Surgeons Hit the Delete Button on a Row of Wrist BonesYou're about to read the checklist for a surgeon doing a proximal row carpectomy (PRC) in the wrist. Anesthesia . . . incision . . . separate tissue . . . move tendons . . . find the wrist joint . . . remove the capsule . . . take out a row of bones. What? Take out a row of wrist bones? You heard correctly. The doctor may decide to remove a row of bones in the wrist when trauma or arthritis is causing constant pain and collapse of the joint.
Doctors in this study followed 20 patients who got PRC for up to 17 years. They hoped to find out what kind of results PRC patients have in the long run. A physical exam, X-rays, and a patient survey were used to measure results. Wrist range of motion, grip strength, and the shape of the bones left in the wrist were used to determine success or failure. Pain and return to work were also measured.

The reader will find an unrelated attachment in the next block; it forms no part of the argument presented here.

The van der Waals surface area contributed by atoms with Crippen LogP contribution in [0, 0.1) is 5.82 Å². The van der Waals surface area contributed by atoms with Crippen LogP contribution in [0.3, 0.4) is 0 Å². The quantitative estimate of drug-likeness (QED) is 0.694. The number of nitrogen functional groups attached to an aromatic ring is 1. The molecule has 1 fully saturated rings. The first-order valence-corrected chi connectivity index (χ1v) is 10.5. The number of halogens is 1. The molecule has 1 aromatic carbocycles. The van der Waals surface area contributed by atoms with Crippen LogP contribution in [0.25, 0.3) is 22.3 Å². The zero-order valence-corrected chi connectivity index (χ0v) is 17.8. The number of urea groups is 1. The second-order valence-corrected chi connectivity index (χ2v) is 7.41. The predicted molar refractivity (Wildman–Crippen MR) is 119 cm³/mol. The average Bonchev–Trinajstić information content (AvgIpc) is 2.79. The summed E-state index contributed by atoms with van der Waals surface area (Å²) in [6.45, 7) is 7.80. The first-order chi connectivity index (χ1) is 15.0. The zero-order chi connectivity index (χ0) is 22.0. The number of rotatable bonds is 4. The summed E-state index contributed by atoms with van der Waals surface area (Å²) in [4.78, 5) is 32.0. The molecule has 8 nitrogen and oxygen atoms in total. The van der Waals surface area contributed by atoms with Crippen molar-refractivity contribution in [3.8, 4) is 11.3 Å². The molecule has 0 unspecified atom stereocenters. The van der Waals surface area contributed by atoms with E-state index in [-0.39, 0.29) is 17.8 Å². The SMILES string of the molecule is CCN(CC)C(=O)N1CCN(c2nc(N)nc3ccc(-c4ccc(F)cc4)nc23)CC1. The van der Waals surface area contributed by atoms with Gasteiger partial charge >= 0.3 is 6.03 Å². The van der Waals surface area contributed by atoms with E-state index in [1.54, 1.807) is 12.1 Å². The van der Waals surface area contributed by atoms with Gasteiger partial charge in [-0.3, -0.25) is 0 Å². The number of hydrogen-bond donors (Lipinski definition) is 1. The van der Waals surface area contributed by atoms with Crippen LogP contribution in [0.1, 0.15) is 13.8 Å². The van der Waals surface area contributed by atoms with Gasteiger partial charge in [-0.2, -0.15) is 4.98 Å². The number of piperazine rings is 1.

None of the patients felt the wrist was weak. Most returned to work even when their job required manual labor. A small number of patients had pain and needed another operation later. Wrist range of motion was better than half of normal, and grip strength was at least 80 percent of the other side.
The authors conclude PRC is a dependable and durable operation with good results. The remaining joint doesn't collapse and isn't destroyed over time. The authors plan to keep following patients with a PRC for as long as possible to see if wrist pain or problems come back in later years.
Peter J. L. Jebson, MD, et al. Proximal Row Carpectomy: A Minimum 10-Year Follow-Up Study. In The Journal of Hand Surgery. July 2003. Vol. 28A. No. 4. Pp. 561-569.
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